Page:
The Reserve Bank of Australia (RBA) met on Tuesday May 5, and as widely expected, it left the cash rate on hold. The central bank has said it doesn’t want the cash rate to go to zero or negative, so we expect the current rate is effectively the lower bound.
More broadly, there were no new substantial monetary policy moves, for the simple reason that the RBA made some big moves back in March in response to the COVID-19 crisis. At this time, it looks as they’re in wait and see mode, - satisfied with the significant policy easing it has already undertaken and waiting to see if it works.
The RBA noted financial markets are starting to operate a bit more normally compared to weeks gone past. They’re not quite normalised at this stage, but they’ve progressed enough that the central bank has been able to scale back their purchases of bonds as part of their quantitative easing program. This doesn’t signal that quantitative easing has ended, it just means they don’t need to purchase as many bonds as they were at this point.
In addition, the RBA said when they undertake open market operations – that’s basically when they inject cash into the financial system in Australia – they’ll accept a wider range of collateral from counter-party organisations to do that. In the grand scheme of things, that’s not going to have a huge impact.
What does this mean for Australian investors and the economy?
There are a few implications flowing from the RBA’s meeting. The first, as we have come to expect, is that we’re going to have very low interest rates for a long time. The central bank said it won’t be raising the cash rate until it sees progress towards full employment and is confident of sustainably meeting its inflation target. So, the unemployment rate needs to go down and, at the moment, it’s going up. And the RBA indicated it sees inflation going negative in the current quarter. So, on both of the RBA’s objectives there is still a lot of work to be done, meaning there’s no interest rate hike in the near term. And with recovery likely to be gradual spare capacity will remain in the economy for a while yet indicating inflation will remain low for some time. So low rates will be with us for a long while.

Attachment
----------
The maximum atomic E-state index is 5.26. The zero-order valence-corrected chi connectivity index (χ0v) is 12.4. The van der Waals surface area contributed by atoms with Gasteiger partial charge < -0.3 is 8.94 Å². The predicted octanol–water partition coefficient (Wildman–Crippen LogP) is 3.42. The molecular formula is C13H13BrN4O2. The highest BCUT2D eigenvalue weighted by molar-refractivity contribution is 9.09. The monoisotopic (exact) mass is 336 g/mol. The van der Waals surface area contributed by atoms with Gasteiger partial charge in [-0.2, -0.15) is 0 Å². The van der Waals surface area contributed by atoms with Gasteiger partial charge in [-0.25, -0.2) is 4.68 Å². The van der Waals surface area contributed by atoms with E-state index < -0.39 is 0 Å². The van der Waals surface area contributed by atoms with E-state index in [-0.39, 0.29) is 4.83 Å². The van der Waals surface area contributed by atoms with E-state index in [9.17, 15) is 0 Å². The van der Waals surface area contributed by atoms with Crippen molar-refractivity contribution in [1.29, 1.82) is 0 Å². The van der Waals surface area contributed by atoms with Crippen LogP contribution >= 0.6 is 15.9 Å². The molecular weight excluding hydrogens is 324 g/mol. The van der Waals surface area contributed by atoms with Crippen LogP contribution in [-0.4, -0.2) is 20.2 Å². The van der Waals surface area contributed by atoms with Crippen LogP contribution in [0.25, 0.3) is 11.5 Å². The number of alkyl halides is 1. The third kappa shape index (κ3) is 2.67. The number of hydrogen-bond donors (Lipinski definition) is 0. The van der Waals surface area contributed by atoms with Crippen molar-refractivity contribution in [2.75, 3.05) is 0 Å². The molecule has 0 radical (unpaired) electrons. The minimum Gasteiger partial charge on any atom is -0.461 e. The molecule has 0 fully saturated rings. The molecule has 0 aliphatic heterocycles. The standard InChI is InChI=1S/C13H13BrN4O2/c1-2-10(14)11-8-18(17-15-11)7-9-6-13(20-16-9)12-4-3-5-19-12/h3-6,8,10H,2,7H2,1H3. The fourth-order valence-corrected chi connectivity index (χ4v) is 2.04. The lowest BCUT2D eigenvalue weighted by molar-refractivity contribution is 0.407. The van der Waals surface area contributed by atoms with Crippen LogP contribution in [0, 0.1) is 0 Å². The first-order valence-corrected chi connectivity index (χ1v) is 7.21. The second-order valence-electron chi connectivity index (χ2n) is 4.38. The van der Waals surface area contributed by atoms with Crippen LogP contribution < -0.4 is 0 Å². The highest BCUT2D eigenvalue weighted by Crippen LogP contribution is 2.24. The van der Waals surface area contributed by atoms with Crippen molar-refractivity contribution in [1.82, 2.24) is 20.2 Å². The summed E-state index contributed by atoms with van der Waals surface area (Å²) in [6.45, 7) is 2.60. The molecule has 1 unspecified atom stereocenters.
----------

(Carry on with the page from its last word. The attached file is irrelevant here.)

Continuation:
The other aspect to consider from all of this, for investors who are invested beyond cash and bank deposits: there’s a light at the end of the tunnel.
The base case economic growth forecast that the Reserve Bank provided is quite bleak, allowing for a 10% contraction in the economy for the first half of this year. But then, there’s a recovery projected in the second half of the year and going into next year. Those forecasts are similar to our own, we also expect a 10% contraction, probably in the June quarter of this year.
For the short term, we know the numbers aren’t looking good, but as we come to a point where we can start easing the lockdown, then we should start to see some return of economic activity and growth as we go through the second half of the year. This should provide a bit of confidence for investors in things like shares, that ultimately economic, conditions will start to improve.
So, this week, it remains ad news for those relying on bank interest rates – you’re not going to get a very high return there. However, there is hope for returning to some sort of economic growth in Australia and some recovery from this crisis that we’re going through.
We’ve still got a way to go, and my view is that we could still see some more volatility in share markets in the very short term, but on a 12-month horizon, I think markets will probably be higher than where they are today.
Subscribe to SMSF News below to receive my latest articlesShane Oliver, Head of Investment Strategy & Economics and Chief Economist
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